Was the generation that survived the depression and won World War II the greatest generation? They certainly rose to the challenges of their times and were great, but were they truly greater than the generations who left the Old World for the undeveloped New World, won independence, or preserved the Union? Were these generations motivated by the same things? Stay with me for a few thoughts.
First, we cannot talk about the WWII generation without talking about Franklin D. Roosevelt. FDR was incredibly popular. He was viewed by the majority of the country as the man who saved the USA from the depression. He is still viewed that way today by many. One of my Great Grandfathers met FDR when he was Secretary of the Navy and was extremely impressed with him. FDR was brilliant, dynamic, and charismatic. My Great Grandfather became a Democrat after meeting FDR. (Hey, sorry, but this blot in my ancestry is offset by another Great Grandfather who was loudly opposed to FDR.) An entire generation of men who were born after the War to End All Wars were grateful to FDR for the CCC and the WPA. They trusted FDR and big government.
FDR did not allow Jews who were trying to escape the Nazis into the USA before WWII. And he imprisoned Japanese Americans. By running for two more terms than our first President, and by trying to pack the Supreme Court, FDR was closer to being a monarch or dictator than any other President. Because of those things, and FDR’s personal hold on the public, the Nazis saw us as perhaps at least a little bit in harmony with their world view. Like Wilson before WWI, FDR did not build up our military before WWII. We were seen as weak and unprepared for war by the Axis powers. Despite all of this (or because of it), FDR was incredibly popular. Big government programs were popular.
My dad, a Pearl Harbor Survivor, was a great man. He was honest, Christian, and hard working, but he never seemed to have a problem with big government. Dad lived through the 1930s without much to eat because his dad’s business was destroyed by the depression. Dad told me that until he joined the Navy in January of 1941 he never had had eaten so well. He grew about 5 inches after joining. Dad, like thousands and thousands of his peers, was well prepared for the military. As hard as it was, life in the Navy was a substantial step-up from the hardships he faced before joining. Before the Navy he had few prospects, once in the Navy he was a sailor with a bunch of shipmates and plenty to eat, and after the war he used the GI Bill to get his engineering degree. I never heard him talk about freedom, American exceptionalism, or our Constitution. He talked about the depression, hunting, growing up without indoor plumbing or refrigeration, his shipmates, his ships, work, faith, life in the Navy, and family. He did oppose McGovern, but I think that was because Dad saw Nixon as someone more like FDR than was McGovern.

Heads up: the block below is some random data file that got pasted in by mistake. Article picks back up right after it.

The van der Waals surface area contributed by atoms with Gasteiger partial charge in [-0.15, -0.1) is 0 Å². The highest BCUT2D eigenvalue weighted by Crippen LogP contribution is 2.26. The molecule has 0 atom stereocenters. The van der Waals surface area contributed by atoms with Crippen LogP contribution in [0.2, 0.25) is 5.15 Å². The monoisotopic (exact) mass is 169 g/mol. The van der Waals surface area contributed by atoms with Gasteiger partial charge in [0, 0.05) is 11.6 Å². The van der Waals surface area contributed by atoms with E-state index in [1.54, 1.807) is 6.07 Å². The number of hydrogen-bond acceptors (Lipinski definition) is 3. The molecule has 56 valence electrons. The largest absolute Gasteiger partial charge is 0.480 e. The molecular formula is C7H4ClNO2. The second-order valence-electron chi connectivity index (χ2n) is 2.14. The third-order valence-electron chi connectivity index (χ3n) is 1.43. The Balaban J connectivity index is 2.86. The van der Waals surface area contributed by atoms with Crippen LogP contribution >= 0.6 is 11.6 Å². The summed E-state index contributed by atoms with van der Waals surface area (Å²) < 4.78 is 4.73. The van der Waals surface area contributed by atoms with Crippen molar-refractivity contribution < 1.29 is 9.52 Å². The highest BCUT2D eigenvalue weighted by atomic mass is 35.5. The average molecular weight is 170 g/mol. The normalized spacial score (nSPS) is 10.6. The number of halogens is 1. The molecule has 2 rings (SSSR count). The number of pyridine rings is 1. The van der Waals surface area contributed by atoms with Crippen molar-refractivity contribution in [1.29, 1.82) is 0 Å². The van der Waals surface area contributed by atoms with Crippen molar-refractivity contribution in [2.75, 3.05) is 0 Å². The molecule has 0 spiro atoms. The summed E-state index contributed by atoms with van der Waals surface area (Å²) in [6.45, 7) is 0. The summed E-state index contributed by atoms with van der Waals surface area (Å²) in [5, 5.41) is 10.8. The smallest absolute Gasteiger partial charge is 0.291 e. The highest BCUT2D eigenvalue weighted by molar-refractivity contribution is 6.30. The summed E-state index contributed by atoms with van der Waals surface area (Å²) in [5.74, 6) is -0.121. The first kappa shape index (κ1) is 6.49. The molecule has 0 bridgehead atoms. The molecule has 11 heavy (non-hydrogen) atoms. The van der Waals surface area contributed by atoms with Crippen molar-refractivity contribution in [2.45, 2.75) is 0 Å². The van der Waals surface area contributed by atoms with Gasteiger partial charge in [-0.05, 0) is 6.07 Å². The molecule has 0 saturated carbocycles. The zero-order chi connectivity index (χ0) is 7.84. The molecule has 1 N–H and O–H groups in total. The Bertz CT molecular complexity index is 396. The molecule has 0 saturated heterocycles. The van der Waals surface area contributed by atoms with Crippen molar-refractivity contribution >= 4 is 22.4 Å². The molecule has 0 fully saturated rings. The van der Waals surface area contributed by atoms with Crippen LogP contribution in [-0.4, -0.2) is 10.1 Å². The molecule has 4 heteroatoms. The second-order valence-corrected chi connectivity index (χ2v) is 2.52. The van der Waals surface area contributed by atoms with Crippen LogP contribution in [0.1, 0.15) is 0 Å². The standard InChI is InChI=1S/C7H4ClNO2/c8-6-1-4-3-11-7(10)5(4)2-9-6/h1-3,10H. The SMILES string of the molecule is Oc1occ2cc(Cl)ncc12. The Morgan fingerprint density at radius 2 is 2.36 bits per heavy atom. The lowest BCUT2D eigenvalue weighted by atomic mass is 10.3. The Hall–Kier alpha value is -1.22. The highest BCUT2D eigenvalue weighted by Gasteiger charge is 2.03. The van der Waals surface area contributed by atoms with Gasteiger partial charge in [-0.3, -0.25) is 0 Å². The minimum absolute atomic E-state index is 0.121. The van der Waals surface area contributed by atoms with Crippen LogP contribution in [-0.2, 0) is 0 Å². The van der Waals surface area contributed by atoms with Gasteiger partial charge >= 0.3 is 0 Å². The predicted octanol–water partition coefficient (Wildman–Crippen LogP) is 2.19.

After the war Churchill and others said that FDR was outsmarted by Stalin, but we also must wonder if FDR was actually more sympathetic to Stalin’s socialist regime than he was to Churchill’s vision of the future. I sometimes wonder if WWII was really about which Socialists would dominate the world: Russian Communists, German Nazis, or American Democrats.
As I add up all of these thoughts, I am forced to conclude that most of the WWII “Greatest Generation” did not fight and win because they were defending the Constitution and freedom. They did end up preserving our Constitution and Republic, but they fought because they trusted FDR and the government who had helped them. They fought because the country was hit when at peace. Most of them, and much of the country today, did not see that the depression was made worse by FDR and government, or that had we had a strong prewar military, we probably would not have been attacked. Of course after the attack, all of that was irrelevant.
The man who started calling my dad’s generation the greatest is a TV personality and author who is a part of the political left. He is not an unbiased historian (if there is such a thing). I have the highest respect for my dad, and for his peers, but I do not think they were greater than other great generations. Each generation faces different challenges and is motivated to respond to them for different reasons. In my mind George Washington and his peers were our greatest generation. They boldly fought for freedom and defeated the Superpower of their day; twice if we count 1812. Today we have also some truly great Americans. They are fighting for our freedoms and our way of life with an enemy invisible to much of the country. Being motivated by a nasty surprise attack is great, but perhaps no greater than those today who rally for our Constitutional freedoms while so many others are oblivious to the danger posed by the socialists inside our nation. The Make America Great Again generation may well prove to be the greatest.